Suspension of bed material over lateral sand bars in the Lower Mississippi River, Southeastern Louisiana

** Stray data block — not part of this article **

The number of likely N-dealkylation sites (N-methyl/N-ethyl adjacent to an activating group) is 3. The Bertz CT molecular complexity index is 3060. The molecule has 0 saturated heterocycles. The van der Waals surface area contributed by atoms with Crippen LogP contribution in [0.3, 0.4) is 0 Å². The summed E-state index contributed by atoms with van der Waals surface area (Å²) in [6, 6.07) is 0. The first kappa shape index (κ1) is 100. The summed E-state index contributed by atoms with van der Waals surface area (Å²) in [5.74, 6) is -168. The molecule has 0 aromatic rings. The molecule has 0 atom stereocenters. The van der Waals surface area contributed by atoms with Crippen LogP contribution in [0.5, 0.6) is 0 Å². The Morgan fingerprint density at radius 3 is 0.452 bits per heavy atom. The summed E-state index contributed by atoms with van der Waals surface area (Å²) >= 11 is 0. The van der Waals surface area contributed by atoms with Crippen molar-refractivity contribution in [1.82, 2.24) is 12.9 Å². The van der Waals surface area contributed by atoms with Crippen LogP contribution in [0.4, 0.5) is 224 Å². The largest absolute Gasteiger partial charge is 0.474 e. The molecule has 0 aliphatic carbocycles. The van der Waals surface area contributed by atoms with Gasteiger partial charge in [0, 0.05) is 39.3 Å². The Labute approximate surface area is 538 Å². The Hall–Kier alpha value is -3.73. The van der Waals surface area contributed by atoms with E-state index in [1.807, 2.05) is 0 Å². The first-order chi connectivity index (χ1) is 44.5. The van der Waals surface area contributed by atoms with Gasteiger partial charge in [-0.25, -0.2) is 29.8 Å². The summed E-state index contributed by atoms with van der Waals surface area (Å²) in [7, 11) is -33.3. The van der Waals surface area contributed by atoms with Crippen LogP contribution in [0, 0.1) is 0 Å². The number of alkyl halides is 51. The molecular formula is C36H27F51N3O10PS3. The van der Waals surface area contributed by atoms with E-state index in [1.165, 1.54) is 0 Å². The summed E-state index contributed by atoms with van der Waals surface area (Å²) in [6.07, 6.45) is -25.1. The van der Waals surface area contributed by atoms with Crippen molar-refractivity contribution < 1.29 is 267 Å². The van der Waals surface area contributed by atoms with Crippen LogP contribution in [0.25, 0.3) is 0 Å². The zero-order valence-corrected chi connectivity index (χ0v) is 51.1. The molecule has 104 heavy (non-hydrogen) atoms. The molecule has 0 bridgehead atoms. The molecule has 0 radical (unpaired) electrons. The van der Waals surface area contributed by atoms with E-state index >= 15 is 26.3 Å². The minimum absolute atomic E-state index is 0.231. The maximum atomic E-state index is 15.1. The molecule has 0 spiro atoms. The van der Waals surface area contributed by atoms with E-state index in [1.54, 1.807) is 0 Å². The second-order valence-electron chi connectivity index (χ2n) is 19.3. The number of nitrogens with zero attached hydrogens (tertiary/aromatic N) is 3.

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Understanding specific pathways for sand transport in the lower reaches of large rivers, particularly the Mississippi, is the key to addressing multiple significant geologic problems and for environmental restoration efforts. Field studies were performed in the Mississippi River 75-100 km upstream of the Gulf of Mexico outlet in April 2010 (water discharge: 23,000 m³ s⁻¹), May 2010 (18,500-20,500 m³ s⁻¹), and March 2011 (27,000 m³ s⁻¹) to examine sediment transport phenomena in the river channel. Methods comprised multibeam sonar bathymetric surveys, acoustic Doppler current profiler measurements of current velocity and acoustic backscatter, point-integrated isokinetic suspended sediment sampling, and channel-bed grab sampling. Channel morphology surveys revealed a 30-60 m deep thalweg, alternating between banks every 2-3 km, opposite bedform-covered lateral sand bars. Dune sizes nearest the thalweg ranged from 7 m wavelength and 0.3 m height to over 100 m wavelength and 2.3 m height as a function of water discharge, with decreasing dune sizes towards shallow water. Material comprising the dunes was well-sorted, 125-500 [mu]m sand. Bedload transport rates increased exponentially with water discharge in April 2010 and March 2011 comparable to previous studies in this reach, though rates in May 2011 were well below predicted values for a site (Myrtle Grove) immediately downriver of a sand-mining project. Average water velocities ranged from 1.3 m s⁻¹ in May 2010 to 2 m s⁻¹ in March 2011. Skin-friction shear stress increased with water discharge, but varied over an order of magnitude at all measured discharges. Suspended sand concentration and grain size increased with proximity to the bed during all study periods, and was most pronounced in March 2011. Suspended sand concentrations were greatest over the center of lateral bars, and lowest in the thalweg, indicating that sand transport downstream occurs primarily over lateral sand bars where there is a combination of high shear stress and available bed material. Total bed-material discharge increased exponentially with water discharge. Bedform-induced turbulence may be responsible for the bed material suspension. These results are relevant to coastal restoration efforts by river diversion which seek to distribute sand from the upper water column to deltaic interdistributary wetlands.